10. A method according to claim 1, in which the step of presenting a fixation mark to the subject comprises the step of presenting a fixation spot in the center of each image.

1 1. Apparatus for testing visual acuity in human subjects, comprising fixation means for presenting a continuous fixation mark to the subject for his visual field,

presentation means for successively presenting, for

respective brief and constant periods of time, respective visual images each including a pattern of regular variations between two visually contrasting levels which extends over a predetermined part only of the image, the said pattern being in a selected and randomised position relative to the fixation mark, and

adjusting means for changing a visually sensible parameter of the pattern for each presentation while maintaining the mean luminance of each said pattern to be substantially identical with that of the remainder of the said image.

12. Apparatus according to claim 11, in which the presentation means comprises film means made up of a plurality of film sections respectively bearing said visual images each including a said pattern comprising distinctive edges extending over said predetermined part only of the image and arranged whereby for each image of the two visually sensible parameters consisting of the length of the said edges per unit area of the pattern and the position of the pattern relative to the image as a whole is different from the corresponding parameter for the other images, and means defining a predetermined light path capable of being illuminated for presenting for the brief and constant period of time an image corresponding to the image on the one of the film sections positioned in the light path, and

the said adjusting means comprises means for positioning a different one of the film sections in the light path. 13. Apparatus according to claim 12, in which the film means comprises a film strip with each film section arranged on a different film frame, and

thepresentation means includes film transport means for supporting the film strip, and drive means for incrementally moving the film strip, frame by frame, past a datum area aligned with the light path.

14. Apparatus according to claim 13, in which the drive means includes a base,

a rotatable drive member mounted on the base for engaging and driving the film strip,

an electrical driving motor mounted on the base for rotating the rotatable drive member,

switch means for controlling the energisation of the motor,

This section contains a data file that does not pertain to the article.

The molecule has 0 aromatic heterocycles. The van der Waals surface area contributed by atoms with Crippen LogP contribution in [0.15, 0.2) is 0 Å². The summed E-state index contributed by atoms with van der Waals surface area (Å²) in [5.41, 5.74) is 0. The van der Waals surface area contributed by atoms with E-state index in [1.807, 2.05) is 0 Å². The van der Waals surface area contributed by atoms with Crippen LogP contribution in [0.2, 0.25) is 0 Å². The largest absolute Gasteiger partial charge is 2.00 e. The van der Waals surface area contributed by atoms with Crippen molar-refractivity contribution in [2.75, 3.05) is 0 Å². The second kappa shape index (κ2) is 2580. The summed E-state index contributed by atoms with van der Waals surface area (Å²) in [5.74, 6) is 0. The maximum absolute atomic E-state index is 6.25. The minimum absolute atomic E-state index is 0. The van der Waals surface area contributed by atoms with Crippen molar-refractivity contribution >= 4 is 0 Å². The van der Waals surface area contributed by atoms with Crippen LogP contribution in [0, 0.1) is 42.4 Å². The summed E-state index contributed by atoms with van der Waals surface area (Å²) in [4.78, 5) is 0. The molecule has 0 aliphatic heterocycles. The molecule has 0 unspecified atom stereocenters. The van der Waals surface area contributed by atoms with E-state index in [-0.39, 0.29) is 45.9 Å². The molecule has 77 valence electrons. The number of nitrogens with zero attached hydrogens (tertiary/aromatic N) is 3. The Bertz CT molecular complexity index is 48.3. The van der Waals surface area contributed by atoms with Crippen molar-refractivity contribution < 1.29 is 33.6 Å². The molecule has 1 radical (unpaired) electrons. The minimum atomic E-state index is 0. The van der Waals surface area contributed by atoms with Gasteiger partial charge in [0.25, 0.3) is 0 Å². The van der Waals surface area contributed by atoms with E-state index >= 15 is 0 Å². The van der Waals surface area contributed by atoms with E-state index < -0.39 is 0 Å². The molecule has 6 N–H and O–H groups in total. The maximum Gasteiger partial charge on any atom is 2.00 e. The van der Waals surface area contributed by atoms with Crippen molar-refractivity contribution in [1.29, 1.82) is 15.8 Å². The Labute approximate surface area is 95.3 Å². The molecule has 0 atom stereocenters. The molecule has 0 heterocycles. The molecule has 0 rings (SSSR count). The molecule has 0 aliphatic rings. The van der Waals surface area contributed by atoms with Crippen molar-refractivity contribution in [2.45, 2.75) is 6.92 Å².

a peripheral surface rotatable with the drive member and having a peripheral recess therein,

a locking member resiliently biased into contact with the peripheral recess to lock the drive member against rotation, when the drive member is appropriately angularly spaced, and

means for momentarily withdrawing the locking member against its resilient bias into a position in which it closes the said switch means to complete the energisation circuit for the motor, the consequent angular movement of the rotatable drive member preventing return of the withdrawn locking member and holding the switch means closed until the said surface has completed one revolution whereupon the locking member is biased back into the said recess and opens the switch means.

15. Apparatus according to claim 12, in which the film means comprises a plurality of film slides each forming one of the film sections.

16. Apparatus according to claim 11, in which the presentation means includes means bearing at least one visual image including a pattern of regular variations between two visually constrasting levels which extends over a predetermined part only of the image, defining a predetermined light path capable of being illuminated for presenting for the brief and constant period of time an image corresponding to the said one visual image, and

the said adjusting means comprises optical means in the said light path and optically adjustable for changing the said visually sensible parameter.

17. Apparatus according to claim 16, in which the optical means includes a dove prism angularly movable for rotating the presented image into different angular positions.

18. Apparatus according to claim 16, in which the optical means includes means for altering the degree of magnification given to the present image.

19. Apparatus according to claim 11, in which the presentation means includes means for supporting an optical mask of predetermined pattern in the light path, whereby the presented image is dependent on the pattern of the mask.